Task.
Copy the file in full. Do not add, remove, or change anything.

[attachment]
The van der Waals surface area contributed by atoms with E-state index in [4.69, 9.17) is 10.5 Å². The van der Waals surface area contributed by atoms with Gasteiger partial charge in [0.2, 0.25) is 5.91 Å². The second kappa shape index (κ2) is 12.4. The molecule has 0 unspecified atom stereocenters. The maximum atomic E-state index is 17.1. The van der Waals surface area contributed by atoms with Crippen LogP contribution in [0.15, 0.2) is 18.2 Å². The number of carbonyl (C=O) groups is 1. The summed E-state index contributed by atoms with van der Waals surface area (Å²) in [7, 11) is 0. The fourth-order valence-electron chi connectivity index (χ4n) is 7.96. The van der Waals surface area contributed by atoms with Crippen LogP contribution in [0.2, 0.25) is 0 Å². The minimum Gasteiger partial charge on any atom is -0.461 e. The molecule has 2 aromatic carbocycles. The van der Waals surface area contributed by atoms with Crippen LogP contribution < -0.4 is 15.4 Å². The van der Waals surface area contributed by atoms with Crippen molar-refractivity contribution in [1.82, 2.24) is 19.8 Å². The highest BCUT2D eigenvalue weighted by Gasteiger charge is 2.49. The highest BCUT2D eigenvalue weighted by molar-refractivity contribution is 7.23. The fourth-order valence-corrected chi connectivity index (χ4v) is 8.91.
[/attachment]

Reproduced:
The van der Waals surface area contributed by atoms with E-state index in [4.69, 9.17) is 10.5 Å². The van der Waals surface area contributed by atoms with Gasteiger partial charge in [0.2, 0.25) is 5.91 Å². The second kappa shape index (κ2) is 12.4. The molecule has 0 unspecified atom stereocenters. The maximum atomic E-state index is 17.1. The van der Waals surface area contributed by atoms with Crippen LogP contribution in [0.15, 0.2) is 18.2 Å². The number of carbonyl (C=O) groups is 1. The summed E-state index contributed by atoms with van der Waals surface area (Å²) in [7, 11) is 0. The fourth-order valence-electron chi connectivity index (χ4n) is 7.96. The van der Waals surface area contributed by atoms with Crippen LogP contribution in [0.2, 0.25) is 0 Å². The minimum Gasteiger partial charge on any atom is -0.461 e. The molecule has 2 aromatic carbocycles. The van der Waals surface area contributed by atoms with Crippen LogP contribution < -0.4 is 15.4 Å². The van der Waals surface area contributed by atoms with Crippen molar-refractivity contribution in [1.82, 2.24) is 19.8 Å². The highest BCUT2D eigenvalue weighted by Gasteiger charge is 2.49. The highest BCUT2D eigenvalue weighted by molar-refractivity contribution is 7.23. The fourth-order valence-corrected chi connectivity index (χ4v) is 8.91.